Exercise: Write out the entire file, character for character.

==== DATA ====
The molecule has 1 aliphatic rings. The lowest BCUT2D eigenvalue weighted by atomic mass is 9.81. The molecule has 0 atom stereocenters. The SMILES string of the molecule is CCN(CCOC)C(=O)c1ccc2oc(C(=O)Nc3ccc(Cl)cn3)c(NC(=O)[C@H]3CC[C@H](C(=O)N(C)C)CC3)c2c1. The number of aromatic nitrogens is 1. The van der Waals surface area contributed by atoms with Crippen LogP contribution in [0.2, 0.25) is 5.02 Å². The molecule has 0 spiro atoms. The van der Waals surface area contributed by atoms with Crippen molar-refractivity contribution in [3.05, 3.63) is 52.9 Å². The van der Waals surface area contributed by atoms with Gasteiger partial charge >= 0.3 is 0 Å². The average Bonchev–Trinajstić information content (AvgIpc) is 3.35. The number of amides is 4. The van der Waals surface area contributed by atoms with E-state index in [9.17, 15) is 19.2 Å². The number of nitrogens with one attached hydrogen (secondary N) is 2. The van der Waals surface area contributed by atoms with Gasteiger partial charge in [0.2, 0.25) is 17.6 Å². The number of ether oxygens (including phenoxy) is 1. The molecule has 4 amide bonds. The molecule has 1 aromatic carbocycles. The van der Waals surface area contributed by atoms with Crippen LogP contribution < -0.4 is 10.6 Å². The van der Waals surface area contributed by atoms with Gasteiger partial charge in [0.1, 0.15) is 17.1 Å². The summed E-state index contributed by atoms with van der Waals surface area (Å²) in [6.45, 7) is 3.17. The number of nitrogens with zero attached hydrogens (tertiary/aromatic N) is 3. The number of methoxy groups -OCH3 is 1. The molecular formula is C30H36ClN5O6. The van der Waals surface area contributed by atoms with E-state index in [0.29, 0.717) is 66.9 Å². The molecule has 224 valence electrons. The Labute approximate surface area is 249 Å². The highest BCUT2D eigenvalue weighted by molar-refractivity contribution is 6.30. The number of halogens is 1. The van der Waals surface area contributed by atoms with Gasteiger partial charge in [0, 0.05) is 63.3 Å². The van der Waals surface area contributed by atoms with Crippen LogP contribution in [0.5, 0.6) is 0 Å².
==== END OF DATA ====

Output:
The molecule has 1 aliphatic rings. The lowest BCUT2D eigenvalue weighted by atomic mass is 9.81. The molecule has 0 atom stereocenters. The SMILES string of the molecule is CCN(CCOC)C(=O)c1ccc2oc(C(=O)Nc3ccc(Cl)cn3)c(NC(=O)[C@H]3CC[C@H](C(=O)N(C)C)CC3)c2c1. The number of aromatic nitrogens is 1. The van der Waals surface area contributed by atoms with Crippen LogP contribution in [0.2, 0.25) is 5.02 Å². The molecule has 0 spiro atoms. The van der Waals surface area contributed by atoms with Crippen molar-refractivity contribution in [3.05, 3.63) is 52.9 Å². The van der Waals surface area contributed by atoms with Gasteiger partial charge >= 0.3 is 0 Å². The average Bonchev–Trinajstić information content (AvgIpc) is 3.35. The number of amides is 4. The van der Waals surface area contributed by atoms with E-state index in [9.17, 15) is 19.2 Å². The number of nitrogens with one attached hydrogen (secondary N) is 2. The van der Waals surface area contributed by atoms with Gasteiger partial charge in [0.2, 0.25) is 17.6 Å². The number of ether oxygens (including phenoxy) is 1. The molecule has 4 amide bonds. The molecule has 1 aromatic carbocycles. The van der Waals surface area contributed by atoms with Crippen LogP contribution < -0.4 is 10.6 Å². The van der Waals surface area contributed by atoms with Gasteiger partial charge in [0.1, 0.15) is 17.1 Å². The summed E-state index contributed by atoms with van der Waals surface area (Å²) in [6.45, 7) is 3.17. The number of nitrogens with zero attached hydrogens (tertiary/aromatic N) is 3. The number of methoxy groups -OCH3 is 1. The molecular formula is C30H36ClN5O6. The van der Waals surface area contributed by atoms with E-state index in [0.29, 0.717) is 66.9 Å². The molecule has 224 valence electrons. The Labute approximate surface area is 249 Å². The highest BCUT2D eigenvalue weighted by molar-refractivity contribution is 6.30. The number of halogens is 1. The van der Waals surface area contributed by atoms with Gasteiger partial charge in [0, 0.05) is 63.3 Å². The van der Waals surface area contributed by atoms with Crippen LogP contribution in [0.5, 0.6) is 0 Å².